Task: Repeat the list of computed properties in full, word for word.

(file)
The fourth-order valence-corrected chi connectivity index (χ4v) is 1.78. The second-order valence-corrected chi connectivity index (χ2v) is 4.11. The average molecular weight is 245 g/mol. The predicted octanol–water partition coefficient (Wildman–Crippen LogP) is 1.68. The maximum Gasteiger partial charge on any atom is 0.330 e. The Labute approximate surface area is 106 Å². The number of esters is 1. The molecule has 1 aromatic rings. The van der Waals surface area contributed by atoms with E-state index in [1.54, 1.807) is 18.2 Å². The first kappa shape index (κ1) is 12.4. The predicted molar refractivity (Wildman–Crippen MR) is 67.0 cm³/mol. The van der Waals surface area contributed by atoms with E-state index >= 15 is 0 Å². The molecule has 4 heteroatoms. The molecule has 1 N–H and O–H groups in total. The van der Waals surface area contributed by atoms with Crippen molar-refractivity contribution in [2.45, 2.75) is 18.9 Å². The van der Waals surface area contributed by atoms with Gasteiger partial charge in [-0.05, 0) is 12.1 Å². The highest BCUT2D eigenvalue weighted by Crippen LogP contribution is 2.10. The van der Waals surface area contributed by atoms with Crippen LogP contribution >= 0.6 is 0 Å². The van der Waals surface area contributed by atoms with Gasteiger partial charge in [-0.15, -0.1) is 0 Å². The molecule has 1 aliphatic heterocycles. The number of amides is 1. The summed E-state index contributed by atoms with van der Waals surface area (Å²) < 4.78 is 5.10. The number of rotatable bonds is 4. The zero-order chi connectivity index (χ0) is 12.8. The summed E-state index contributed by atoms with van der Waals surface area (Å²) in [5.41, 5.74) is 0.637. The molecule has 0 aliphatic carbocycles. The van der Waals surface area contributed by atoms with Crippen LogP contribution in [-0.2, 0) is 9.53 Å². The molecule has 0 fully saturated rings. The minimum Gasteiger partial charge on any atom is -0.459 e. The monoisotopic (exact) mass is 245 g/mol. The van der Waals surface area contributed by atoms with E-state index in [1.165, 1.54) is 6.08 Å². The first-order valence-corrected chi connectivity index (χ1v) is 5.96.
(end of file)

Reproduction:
The fourth-order valence-corrected chi connectivity index (χ4v) is 1.78. The second-order valence-corrected chi connectivity index (χ2v) is 4.11. The average molecular weight is 245 g/mol. The predicted octanol–water partition coefficient (Wildman–Crippen LogP) is 1.68. The maximum Gasteiger partial charge on any atom is 0.330 e. The Labute approximate surface area is 106 Å². The number of esters is 1. The molecule has 1 aromatic rings. The van der Waals surface area contributed by atoms with E-state index in [1.54, 1.807) is 18.2 Å². The first kappa shape index (κ1) is 12.4. The predicted molar refractivity (Wildman–Crippen MR) is 67.0 cm³/mol. The van der Waals surface area contributed by atoms with E-state index >= 15 is 0 Å². The molecule has 4 heteroatoms. The molecule has 1 N–H and O–H groups in total. The van der Waals surface area contributed by atoms with Crippen molar-refractivity contribution in [2.45, 2.75) is 18.9 Å². The van der Waals surface area contributed by atoms with Gasteiger partial charge in [-0.05, 0) is 12.1 Å². The highest BCUT2D eigenvalue weighted by Crippen LogP contribution is 2.10. The van der Waals surface area contributed by atoms with Crippen LogP contribution >= 0.6 is 0 Å². The van der Waals surface area contributed by atoms with Gasteiger partial charge in [-0.15, -0.1) is 0 Å². The molecule has 1 aliphatic heterocycles. The number of amides is 1. The summed E-state index contributed by atoms with van der Waals surface area (Å²) < 4.78 is 5.10. The number of rotatable bonds is 4. The zero-order chi connectivity index (χ0) is 12.8. The summed E-state index contributed by atoms with van der Waals surface area (Å²) in [5.41, 5.74) is 0.637. The molecule has 0 aliphatic carbocycles. The van der Waals surface area contributed by atoms with Crippen LogP contribution in [-0.2, 0) is 9.53 Å². The molecule has 0 fully saturated rings. The minimum Gasteiger partial charge on any atom is -0.459 e. The monoisotopic (exact) mass is 245 g/mol. The van der Waals surface area contributed by atoms with E-state index in [1.165, 1.54) is 6.08 Å². The first-order valence-corrected chi connectivity index (χ1v) is 5.96.